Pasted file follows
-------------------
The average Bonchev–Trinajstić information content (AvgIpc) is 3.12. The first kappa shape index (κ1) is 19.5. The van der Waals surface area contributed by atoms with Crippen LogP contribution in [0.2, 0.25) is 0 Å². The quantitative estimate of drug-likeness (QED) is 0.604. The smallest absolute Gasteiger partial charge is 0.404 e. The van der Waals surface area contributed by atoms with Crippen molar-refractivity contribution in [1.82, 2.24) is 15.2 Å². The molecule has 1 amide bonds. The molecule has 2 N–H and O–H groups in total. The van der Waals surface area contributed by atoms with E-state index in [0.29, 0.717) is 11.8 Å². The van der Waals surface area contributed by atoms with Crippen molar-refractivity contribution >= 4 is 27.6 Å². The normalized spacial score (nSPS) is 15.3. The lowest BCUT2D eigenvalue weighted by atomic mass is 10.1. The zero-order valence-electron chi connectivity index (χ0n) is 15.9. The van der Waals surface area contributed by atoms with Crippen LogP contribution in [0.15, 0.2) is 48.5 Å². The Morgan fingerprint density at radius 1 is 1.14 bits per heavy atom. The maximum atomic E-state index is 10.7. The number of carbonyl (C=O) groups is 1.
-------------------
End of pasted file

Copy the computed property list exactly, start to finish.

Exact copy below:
The average Bonchev–Trinajstić information content (AvgIpc) is 3.12. The first kappa shape index (κ1) is 19.5. The van der Waals surface area contributed by atoms with Crippen LogP contribution in [0.2, 0.25) is 0 Å². The quantitative estimate of drug-likeness (QED) is 0.604. The smallest absolute Gasteiger partial charge is 0.404 e. The van der Waals surface area contributed by atoms with Crippen molar-refractivity contribution in [1.82, 2.24) is 15.2 Å². The molecule has 1 amide bonds. The molecule has 2 N–H and O–H groups in total. The van der Waals surface area contributed by atoms with E-state index in [0.29, 0.717) is 11.8 Å². The van der Waals surface area contributed by atoms with Crippen molar-refractivity contribution >= 4 is 27.6 Å². The normalized spacial score (nSPS) is 15.3. The lowest BCUT2D eigenvalue weighted by atomic mass is 10.1. The zero-order valence-electron chi connectivity index (χ0n) is 15.9. The van der Waals surface area contributed by atoms with Crippen LogP contribution in [0.15, 0.2) is 48.5 Å². The Morgan fingerprint density at radius 1 is 1.14 bits per heavy atom. The maximum atomic E-state index is 10.7. The number of carbonyl (C=O) groups is 1.